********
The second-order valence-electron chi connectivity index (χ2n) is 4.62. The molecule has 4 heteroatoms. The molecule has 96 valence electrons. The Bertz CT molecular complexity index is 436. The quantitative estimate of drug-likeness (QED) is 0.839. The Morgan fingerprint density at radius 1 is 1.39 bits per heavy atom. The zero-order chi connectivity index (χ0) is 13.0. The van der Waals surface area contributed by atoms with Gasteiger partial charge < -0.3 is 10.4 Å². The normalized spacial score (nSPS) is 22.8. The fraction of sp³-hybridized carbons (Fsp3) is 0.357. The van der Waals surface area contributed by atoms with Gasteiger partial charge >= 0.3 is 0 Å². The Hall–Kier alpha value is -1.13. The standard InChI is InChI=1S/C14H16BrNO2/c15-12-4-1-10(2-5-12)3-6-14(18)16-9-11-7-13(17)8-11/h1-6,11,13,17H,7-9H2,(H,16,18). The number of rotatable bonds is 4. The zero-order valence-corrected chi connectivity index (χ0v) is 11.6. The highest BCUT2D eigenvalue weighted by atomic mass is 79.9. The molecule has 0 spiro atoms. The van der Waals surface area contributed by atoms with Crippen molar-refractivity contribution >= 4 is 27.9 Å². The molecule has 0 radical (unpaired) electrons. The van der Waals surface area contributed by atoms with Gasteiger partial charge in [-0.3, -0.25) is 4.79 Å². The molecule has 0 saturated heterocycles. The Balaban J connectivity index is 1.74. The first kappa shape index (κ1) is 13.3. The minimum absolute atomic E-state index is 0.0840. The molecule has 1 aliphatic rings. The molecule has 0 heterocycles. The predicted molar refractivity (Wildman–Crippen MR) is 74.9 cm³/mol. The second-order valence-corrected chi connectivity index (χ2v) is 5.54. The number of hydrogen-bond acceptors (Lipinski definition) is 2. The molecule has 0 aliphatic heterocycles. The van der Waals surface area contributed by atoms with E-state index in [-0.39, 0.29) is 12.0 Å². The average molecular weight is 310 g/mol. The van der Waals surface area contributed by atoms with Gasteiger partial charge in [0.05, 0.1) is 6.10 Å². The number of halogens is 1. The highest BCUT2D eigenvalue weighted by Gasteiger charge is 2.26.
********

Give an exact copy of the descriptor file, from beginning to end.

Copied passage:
The second-order valence-electron chi connectivity index (χ2n) is 4.62. The molecule has 4 heteroatoms. The molecule has 96 valence electrons. The Bertz CT molecular complexity index is 436. The quantitative estimate of drug-likeness (QED) is 0.839. The Morgan fingerprint density at radius 1 is 1.39 bits per heavy atom. The zero-order chi connectivity index (χ0) is 13.0. The van der Waals surface area contributed by atoms with Gasteiger partial charge < -0.3 is 10.4 Å². The normalized spacial score (nSPS) is 22.8. The fraction of sp³-hybridized carbons (Fsp3) is 0.357. The van der Waals surface area contributed by atoms with Gasteiger partial charge >= 0.3 is 0 Å². The Hall–Kier alpha value is -1.13. The standard InChI is InChI=1S/C14H16BrNO2/c15-12-4-1-10(2-5-12)3-6-14(18)16-9-11-7-13(17)8-11/h1-6,11,13,17H,7-9H2,(H,16,18). The number of rotatable bonds is 4. The zero-order valence-corrected chi connectivity index (χ0v) is 11.6. The highest BCUT2D eigenvalue weighted by atomic mass is 79.9. The molecule has 0 spiro atoms. The van der Waals surface area contributed by atoms with Crippen molar-refractivity contribution >= 4 is 27.9 Å². The molecule has 0 radical (unpaired) electrons. The van der Waals surface area contributed by atoms with Gasteiger partial charge in [-0.3, -0.25) is 4.79 Å². The molecule has 0 saturated heterocycles. The Balaban J connectivity index is 1.74. The first kappa shape index (κ1) is 13.3. The minimum absolute atomic E-state index is 0.0840. The molecule has 1 aliphatic rings. The molecule has 0 heterocycles. The predicted molar refractivity (Wildman–Crippen MR) is 74.9 cm³/mol. The second-order valence-corrected chi connectivity index (χ2v) is 5.54. The number of hydrogen-bond acceptors (Lipinski definition) is 2. The molecule has 0 aliphatic heterocycles. The van der Waals surface area contributed by atoms with E-state index in [-0.39, 0.29) is 12.0 Å². The average molecular weight is 310 g/mol. The van der Waals surface area contributed by atoms with Gasteiger partial charge in [0.05, 0.1) is 6.10 Å². The number of halogens is 1. The highest BCUT2D eigenvalue weighted by Gasteiger charge is 2.26.